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10 Things You Should Know About American Sign Language

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1 10 Things You Should Know About American Sign Language
Dr. Nanci A. Scheetz, CSC Professor, VSU Dr. Susan Easterbrooks Professor, GSU

2 1. American Sign Language (ASL) is Not English on the Hands
ASL is a complex language used within and among members of the Deaf community. It is “a complete natural language, quite independent from English” (Lane, Hoffmeister, & Bahan, 1996).

3 2. ASL Is A Visuo-Spatial Language
Signed messages are produced in the signing space. ASL is based on visual perception and visual conveyance of ideas, information and feeling concepts In essence, space provides the backdrop for the expression of the language.

4 ASL is a Visuo-Spatial Language Continued
Space is used to… Convey noun/verb relationships Identify nouns and pronouns Refer to individuals who are not present Illustrate time sequences Reflect spatial relationships Express distance between locations Compare and contrast who what when where

5 3. American Sign Language has Grammatical Features
Some of these features include: Use of Space Indicating Tense Temporal Aspect Prepositions/Locatives Classifiers Topic/Comment Conditional Sentences where when where who what why how

6 ASL Grammatical Features Continued
Negation “WH” Questions “Yes”/”No” Questions Directional Verbs Listing Rhetorical Questions

7 4. English Word Endings Are Not Used to Depict Tense in ASL
English word endings such as: “ing” as in Walking “ed” as in Walked “s” or “es” as in Walks are not part of ASL

8 Indicating Tense in ASL
In American Sign Language… Time is generally indicated at the beginning of a sentence Tense indicators such as now or today can be signed at the beginning to designate the tense Yesterday, recently, before and long ago are frequently signed to indicate past tense Future tense can be indicated by signing future, will, tomorrow, or later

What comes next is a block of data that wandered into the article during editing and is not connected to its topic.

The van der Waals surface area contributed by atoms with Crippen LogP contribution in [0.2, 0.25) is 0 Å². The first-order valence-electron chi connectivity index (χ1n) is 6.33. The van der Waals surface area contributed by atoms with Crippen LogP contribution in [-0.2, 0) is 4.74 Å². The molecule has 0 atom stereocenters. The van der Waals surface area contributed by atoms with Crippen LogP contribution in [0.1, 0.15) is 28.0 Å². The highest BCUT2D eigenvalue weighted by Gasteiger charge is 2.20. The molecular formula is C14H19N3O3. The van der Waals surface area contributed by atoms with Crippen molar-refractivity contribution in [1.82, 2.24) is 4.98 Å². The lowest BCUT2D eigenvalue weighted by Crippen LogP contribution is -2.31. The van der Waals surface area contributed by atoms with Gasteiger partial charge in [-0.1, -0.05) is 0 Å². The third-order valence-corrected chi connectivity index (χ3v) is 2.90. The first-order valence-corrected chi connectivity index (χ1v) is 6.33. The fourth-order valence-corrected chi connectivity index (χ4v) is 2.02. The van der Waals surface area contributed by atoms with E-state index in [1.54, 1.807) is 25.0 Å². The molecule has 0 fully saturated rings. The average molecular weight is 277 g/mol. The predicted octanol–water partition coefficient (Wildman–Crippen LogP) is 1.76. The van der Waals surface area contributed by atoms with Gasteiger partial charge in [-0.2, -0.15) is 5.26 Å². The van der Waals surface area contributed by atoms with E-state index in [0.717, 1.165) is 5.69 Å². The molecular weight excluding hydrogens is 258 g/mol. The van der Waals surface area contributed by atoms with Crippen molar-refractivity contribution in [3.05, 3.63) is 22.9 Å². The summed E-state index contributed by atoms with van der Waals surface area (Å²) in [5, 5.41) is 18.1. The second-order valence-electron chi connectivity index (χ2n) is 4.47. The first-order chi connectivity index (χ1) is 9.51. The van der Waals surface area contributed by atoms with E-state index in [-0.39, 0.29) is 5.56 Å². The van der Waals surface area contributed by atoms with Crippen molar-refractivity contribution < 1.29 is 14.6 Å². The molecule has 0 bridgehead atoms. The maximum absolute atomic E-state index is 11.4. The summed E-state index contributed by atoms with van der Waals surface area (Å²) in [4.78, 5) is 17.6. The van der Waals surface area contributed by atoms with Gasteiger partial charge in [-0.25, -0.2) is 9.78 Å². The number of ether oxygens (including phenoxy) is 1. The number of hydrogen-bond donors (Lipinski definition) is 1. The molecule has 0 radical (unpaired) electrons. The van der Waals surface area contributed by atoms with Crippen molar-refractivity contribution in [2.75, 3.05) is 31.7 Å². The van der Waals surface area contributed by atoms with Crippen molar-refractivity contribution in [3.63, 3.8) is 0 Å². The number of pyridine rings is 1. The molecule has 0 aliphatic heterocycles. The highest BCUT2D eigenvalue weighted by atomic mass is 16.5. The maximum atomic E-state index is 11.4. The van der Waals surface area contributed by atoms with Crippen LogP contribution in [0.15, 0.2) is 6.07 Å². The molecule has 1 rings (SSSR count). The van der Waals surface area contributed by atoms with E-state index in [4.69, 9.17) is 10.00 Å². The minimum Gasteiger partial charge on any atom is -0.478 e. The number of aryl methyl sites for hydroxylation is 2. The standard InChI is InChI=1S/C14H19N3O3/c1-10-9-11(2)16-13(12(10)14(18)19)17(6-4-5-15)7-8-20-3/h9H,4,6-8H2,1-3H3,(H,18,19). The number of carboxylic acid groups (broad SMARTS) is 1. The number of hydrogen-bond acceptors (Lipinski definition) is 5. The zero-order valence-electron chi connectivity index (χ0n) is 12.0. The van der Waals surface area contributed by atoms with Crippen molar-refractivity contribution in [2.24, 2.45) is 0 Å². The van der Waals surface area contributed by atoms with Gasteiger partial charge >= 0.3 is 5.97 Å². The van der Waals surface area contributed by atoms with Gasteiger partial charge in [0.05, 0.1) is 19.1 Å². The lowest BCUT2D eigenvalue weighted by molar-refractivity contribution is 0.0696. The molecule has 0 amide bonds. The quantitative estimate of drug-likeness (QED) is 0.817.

9 Indicating Tense in ASL Continued
English establishes tense with verb inflections such as “ed”, “ing”, etc. and time adverbials may occur at the beginning or end of a sentence Once tense is established in ASL it is not necessary to repeat it in every sentence When a change in tense occurs within a narrative a new tense indicator appears alerting the listener to the time frame.

10 Prepositions in English Locatives in ASL
English prepositions may pose a challenge to deaf individuals because they are frequently represented in ASL through the use of locatives. When prepositions are signed in English the English preposition is represented; however when the preposition is not represented in ASL the meaning may be vague.

11 Prepositions/Locatives Continued
When signing sentences in ASL such as: “I am going to the store” the word “to” is incorporated into the sign for GO-TO “Put the plate in the cupboard” the word “in” would be incorporated into the sign for PLATE and the location would be designated by sign movement and location in space.

12 6. Adjectives in English and ASL
English and ASL are both rich with adjectives. However, each language represents them differently. Adjectives in ASL may be placed before or after the noun. After the noun they create a pattern that is contrary to English structure. When describing a tall man with red curly hair in ASL you could sign either: MAN TALL HAIR RED CURLY or TALL MAN RED CURLY HAIR

13 Classifiers Used as Adjectives